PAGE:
Book 4 – Slightly Tempted
Book 5 – Slightly Sinful
Book 6 – Slightly Dangerous
Book 6.5 – Once Upon A Dream
The “Simplys”::
Book 1 – Simply Unforgettable
Book 2 – Simply Love
Book 3 – Simply Magic
Book 4 – Simply Perfect
The Huxtables::
Book 1 – First Comes Love
Book 2 – Then Comes Seduction
Book 3 – At Last Comes Love
Book 4 – Seducing And Angel
Book 5 – A Secret Affair
The Survivors’ Club::
Book 1 – The Proposal
Book 1.5 – The Suitor
Book 2 – The Arrangement *(This Review)*
Book 3 – The Escape
Book 4 – Only Enchanting
Book 5 – Only A Promise
Book 6 – Only A Kiss
Book 7 – Only Beloved
The Westcotts::
Book 1 – Someone to Love
Book 2 – Someone To Hold
Book 3 – Someone to Wed
Book 4 – Someone to Care
Book 5 – Someone to Trust
Book 6 – Someone to Honor
Book 7 – Someone to Remember
Book 8 – Someone to Romance (2020)
Book 9 – TK – Harry

Wicked Business (Lizzy & Diesel, #2) – Janet Evanovich


via Goodreads

Baking queen and magical item detector Lizzy Tucker is back on the case of the missing SALIGIA stones with her pals Deisel, Carl, and Cat 7143. This time, they’re searching for the Luxuria stone, the stone of lust, before it falls into the hands of one of the quickly multiplying number of bad guys and helps bring about hell on earth.

The sequel to Janet Evanovich’s Wicked Appetite Wicked Business takes place in and around Boston in October, seemingly making it a great fall read. I was so looking forward to Lizzy and Deisel’s next adventure, however, this story left me with mixed feelings and a lot of questions.

After the first book introduced the chemistry between Lizzy and Deisel and we were told they couldn’t act on it without one or both of them losing their powers, I, as a reader, assumed the stone of lust would probably be the last stone they would locate. Until then, we would enjoy the building of their relationship. When they find the stone, something would happen and the consequences of that would mean one of them would have to save the world alone. All of this would, of course, happen while avoiding Wulf, who was established in the first book as a very creepy and evil dude whom we should definitely fear.

All of this, of course, was proven wrong by this second book’s very existence. First of all, they’re searching for the luxuria (lust) stone now? Not in another five books? Second of all, they basically act on their feelings and there are no consequences? Third, every character in this book seems a little thin, if not straight up wimpy. Lizzy is afraid of everything, Deisel isn’t even half of his usual suave self from the first book and his guest appearances in the Stephanie Plum holiday stories, and Wulf basically became a crybaby? Even the monkey isn’t as rude to everyone. Fourth, going back to the Wulf problem, he’s been waiting to ruin Lizzy, yet in this book he meets a girl and now we’re supposed to feel bad about everything that’s happening to/around him?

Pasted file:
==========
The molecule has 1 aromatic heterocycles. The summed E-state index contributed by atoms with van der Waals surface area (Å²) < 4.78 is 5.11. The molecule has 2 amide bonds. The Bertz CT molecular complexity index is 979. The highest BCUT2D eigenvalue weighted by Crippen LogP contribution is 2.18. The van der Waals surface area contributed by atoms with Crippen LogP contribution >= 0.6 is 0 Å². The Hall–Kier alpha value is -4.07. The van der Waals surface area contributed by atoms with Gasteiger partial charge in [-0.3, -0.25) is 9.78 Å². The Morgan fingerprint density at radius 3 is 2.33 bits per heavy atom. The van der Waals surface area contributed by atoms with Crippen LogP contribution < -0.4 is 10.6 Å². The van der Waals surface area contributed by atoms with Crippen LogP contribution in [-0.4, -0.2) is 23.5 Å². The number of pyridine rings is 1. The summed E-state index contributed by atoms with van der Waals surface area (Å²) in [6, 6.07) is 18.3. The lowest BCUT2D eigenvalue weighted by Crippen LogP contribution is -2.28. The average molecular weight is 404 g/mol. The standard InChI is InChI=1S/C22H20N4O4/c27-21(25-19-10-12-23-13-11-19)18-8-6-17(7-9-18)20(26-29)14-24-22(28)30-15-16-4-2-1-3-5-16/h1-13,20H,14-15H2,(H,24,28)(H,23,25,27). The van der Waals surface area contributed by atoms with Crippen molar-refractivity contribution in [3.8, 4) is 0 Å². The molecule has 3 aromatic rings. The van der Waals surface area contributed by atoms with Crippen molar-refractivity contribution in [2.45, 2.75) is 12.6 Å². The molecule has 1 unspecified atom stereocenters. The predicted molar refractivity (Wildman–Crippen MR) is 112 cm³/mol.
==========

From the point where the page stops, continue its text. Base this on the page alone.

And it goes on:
Fifth and finally, this book punches a bunch of holes in the series. If the luxuria stone is “broken” can Wulf even bring about hell on earth? Aren’t we safe from that now that the stone can’t be used for nefarious means? Does this mean the entire mission is over already? If the luxuria stone can be “broken”, can they all be? And if they can, is it possible they could be “fixed”? And of course, if Wulf is no longer the ultimate evil character, what is his role now in the series? Mildly annoying kind of bad guy? Or are we headed for a dreaded and surely very awkward love triangle? (PLEASE NO.)

This book just left me with too many questions. Overall the story was light and fun when I expected it to be a little more dangerous and, especially since they were searching for the stone of lust, sexy. Evanovich knows how to do sexy, and if you’ve ever read the Stephanie Plum series, you know this. Which is why I’m at such a loss with this book. I’m going to have to read the third book to see where she’s taking the story, but right now things don’t look too hot for Lizzy and Deisel. I probably wouldn’t recommend reading this one unless the third one turns out to be better; because this one definitely suffers from a second book slump at the very least.

HHC Rating: 2.5 Stars

Other reviews in this series:
Book #1 – Wicked Appetite
Book #3 – Wicked Charms

Harry Potter and the Chamber of Secrets (Harry Potter, #2) – J.K. Rowling


Source: Goodreads

Harry is back for his second year at Hogwarts School of Witcraft and Wizardry, or he will be if he can make it campus. Everything seems to be against him, from his aunt and uncle to his mode of transportation. Even the mysterious creature who warns him not to return to school at all. There are still evils for Harry to face at Hogwarts, but will he and his friends be up to the task?